If this is an example of what the late entries will be like in the Maigret series, I'm all in. It certainly seems like he wanted to try keep it fresh, find new angles.
Inspector Maigret is accused of a crime...and it's true he walked right in front of the bullseye without knowing it. But of course no good deed goes unpunished. At stake, his reputation, and forced early retirement or worse. He has given thirty years of service, would seem to be a fellow you could never suspect of becoming like those he has tracked his whole career - but the accusation - and the incredible story attached to it - comes from high up (sort of)...comes from - wait for it - a relative of The Master of Requests at the Council of State. After finding out who that is and what he does, and who he's pals with, and how damning his niece's distraught tale is, Maigret presents his alternate version but is then told to take time off and NOT investigate. He investigates. There is more trouble over that. It is worth noting that Madame Maigret is clearly there for a husband atypically on edge and unsettled, till death do they part.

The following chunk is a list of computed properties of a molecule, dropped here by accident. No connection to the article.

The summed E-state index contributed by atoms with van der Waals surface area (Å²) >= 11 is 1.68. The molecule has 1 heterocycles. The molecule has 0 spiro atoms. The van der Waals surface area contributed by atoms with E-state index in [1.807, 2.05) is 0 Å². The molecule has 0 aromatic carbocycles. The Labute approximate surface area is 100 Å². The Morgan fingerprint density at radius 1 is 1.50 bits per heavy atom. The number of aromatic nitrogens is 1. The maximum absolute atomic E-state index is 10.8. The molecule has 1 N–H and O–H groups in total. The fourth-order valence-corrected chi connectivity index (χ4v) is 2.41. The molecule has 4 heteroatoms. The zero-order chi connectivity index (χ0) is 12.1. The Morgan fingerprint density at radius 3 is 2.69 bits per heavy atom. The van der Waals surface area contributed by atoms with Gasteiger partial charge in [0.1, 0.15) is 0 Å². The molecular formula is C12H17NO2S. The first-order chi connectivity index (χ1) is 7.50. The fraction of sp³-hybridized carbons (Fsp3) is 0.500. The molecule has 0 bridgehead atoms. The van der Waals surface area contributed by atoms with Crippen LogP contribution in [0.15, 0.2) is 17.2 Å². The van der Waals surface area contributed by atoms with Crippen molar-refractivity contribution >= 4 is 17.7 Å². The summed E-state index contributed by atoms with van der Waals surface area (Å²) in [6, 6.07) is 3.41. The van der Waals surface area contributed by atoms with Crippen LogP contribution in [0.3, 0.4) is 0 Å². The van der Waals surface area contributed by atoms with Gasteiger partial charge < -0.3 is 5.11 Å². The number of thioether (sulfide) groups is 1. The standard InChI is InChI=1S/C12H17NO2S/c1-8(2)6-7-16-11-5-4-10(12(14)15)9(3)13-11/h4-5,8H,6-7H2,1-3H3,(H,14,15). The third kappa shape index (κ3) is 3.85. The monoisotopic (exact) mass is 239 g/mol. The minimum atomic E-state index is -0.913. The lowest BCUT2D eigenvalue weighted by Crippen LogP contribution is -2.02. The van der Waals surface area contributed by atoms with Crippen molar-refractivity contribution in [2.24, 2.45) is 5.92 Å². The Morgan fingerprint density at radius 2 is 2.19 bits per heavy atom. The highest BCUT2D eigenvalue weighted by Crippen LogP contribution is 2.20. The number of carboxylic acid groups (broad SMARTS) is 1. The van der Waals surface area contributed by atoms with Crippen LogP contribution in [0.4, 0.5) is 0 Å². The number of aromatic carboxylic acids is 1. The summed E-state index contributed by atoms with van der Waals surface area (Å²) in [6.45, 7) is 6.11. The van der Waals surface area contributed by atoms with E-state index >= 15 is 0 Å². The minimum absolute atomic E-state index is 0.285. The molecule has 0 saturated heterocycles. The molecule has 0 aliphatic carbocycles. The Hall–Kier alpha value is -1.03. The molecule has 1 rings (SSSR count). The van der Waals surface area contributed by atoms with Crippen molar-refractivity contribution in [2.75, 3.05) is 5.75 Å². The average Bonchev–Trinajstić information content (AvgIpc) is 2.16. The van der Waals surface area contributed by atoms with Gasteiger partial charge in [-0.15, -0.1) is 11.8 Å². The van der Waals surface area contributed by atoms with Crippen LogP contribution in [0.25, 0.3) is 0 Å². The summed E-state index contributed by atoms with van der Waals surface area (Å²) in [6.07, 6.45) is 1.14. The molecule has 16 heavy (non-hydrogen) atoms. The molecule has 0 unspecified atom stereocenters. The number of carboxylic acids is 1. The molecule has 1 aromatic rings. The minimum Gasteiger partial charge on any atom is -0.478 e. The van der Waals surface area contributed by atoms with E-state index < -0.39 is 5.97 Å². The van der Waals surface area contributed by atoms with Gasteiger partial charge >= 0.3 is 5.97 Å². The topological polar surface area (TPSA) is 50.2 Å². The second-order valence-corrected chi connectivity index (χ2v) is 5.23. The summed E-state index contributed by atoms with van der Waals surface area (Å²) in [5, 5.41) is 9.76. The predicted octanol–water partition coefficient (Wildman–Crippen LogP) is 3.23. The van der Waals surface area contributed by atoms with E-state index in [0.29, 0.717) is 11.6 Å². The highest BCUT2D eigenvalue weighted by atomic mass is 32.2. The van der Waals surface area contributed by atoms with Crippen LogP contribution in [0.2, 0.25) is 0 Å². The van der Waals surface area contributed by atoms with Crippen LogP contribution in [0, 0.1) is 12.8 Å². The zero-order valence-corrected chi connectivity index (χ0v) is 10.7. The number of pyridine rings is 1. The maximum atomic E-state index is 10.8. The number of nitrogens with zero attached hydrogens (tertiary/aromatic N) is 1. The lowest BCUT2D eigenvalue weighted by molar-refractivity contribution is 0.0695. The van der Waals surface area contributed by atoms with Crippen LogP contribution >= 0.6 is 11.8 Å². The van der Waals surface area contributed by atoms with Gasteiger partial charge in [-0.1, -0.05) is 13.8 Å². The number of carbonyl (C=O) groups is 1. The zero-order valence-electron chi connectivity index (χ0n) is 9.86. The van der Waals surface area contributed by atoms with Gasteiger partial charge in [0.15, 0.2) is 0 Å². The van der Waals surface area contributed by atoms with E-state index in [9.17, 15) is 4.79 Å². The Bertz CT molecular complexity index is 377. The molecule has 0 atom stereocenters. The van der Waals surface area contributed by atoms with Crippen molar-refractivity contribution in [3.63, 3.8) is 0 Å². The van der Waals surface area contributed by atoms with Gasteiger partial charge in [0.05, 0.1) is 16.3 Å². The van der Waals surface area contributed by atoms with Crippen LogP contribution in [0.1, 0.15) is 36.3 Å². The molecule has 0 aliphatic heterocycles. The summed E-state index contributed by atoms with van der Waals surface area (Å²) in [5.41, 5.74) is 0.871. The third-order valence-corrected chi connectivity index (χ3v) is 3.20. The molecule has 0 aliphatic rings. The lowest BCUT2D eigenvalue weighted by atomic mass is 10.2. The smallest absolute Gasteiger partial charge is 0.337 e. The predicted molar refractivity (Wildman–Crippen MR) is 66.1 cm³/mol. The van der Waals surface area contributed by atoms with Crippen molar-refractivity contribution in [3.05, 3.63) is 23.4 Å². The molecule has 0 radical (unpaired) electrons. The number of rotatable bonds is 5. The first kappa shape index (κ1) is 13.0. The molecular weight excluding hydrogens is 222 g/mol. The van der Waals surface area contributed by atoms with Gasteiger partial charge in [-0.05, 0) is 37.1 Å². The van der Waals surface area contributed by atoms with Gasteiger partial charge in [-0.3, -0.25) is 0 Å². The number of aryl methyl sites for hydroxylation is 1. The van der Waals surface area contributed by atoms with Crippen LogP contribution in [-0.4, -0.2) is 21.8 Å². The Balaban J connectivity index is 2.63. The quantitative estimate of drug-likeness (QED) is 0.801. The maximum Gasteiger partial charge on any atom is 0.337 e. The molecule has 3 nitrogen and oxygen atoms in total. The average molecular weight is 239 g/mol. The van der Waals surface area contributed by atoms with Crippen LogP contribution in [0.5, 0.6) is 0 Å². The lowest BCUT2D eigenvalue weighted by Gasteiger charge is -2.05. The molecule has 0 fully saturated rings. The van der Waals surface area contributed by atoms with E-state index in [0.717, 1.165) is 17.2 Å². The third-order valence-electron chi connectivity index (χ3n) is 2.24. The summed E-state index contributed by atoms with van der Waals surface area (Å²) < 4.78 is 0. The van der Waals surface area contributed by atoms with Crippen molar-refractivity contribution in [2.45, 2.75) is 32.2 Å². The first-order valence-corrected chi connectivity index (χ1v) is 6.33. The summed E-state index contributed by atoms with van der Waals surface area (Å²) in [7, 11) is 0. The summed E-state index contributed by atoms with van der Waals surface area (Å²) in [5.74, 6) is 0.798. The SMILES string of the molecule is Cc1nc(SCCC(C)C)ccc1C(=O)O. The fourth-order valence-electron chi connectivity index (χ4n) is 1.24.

The last section of the book, where we learn why this is all actually happening to Maigret, is no let-down. After a strange detour to something along the lines of One, Two, Buckle My Shoe by Agatha Christie (no detective likes to have someone poking at his teeth while he is actually the one there trying to extract...information) - or at least a scene or two from that book - things, though weirder, also get clearer. Let's just say that a whole sad, sinister pocket universe opens up in front of our crime-solver, and it's very can-of-wormsy. But he does discover whether any of this has to do with some old enemy getting complexly even...or not.
I rather like this one - it breaks formula when it comes to the series as a whole - and it makes you think about stuff, by the end. Well, it did that to me anyway. A lot more going on than is obvious way back at the beginning.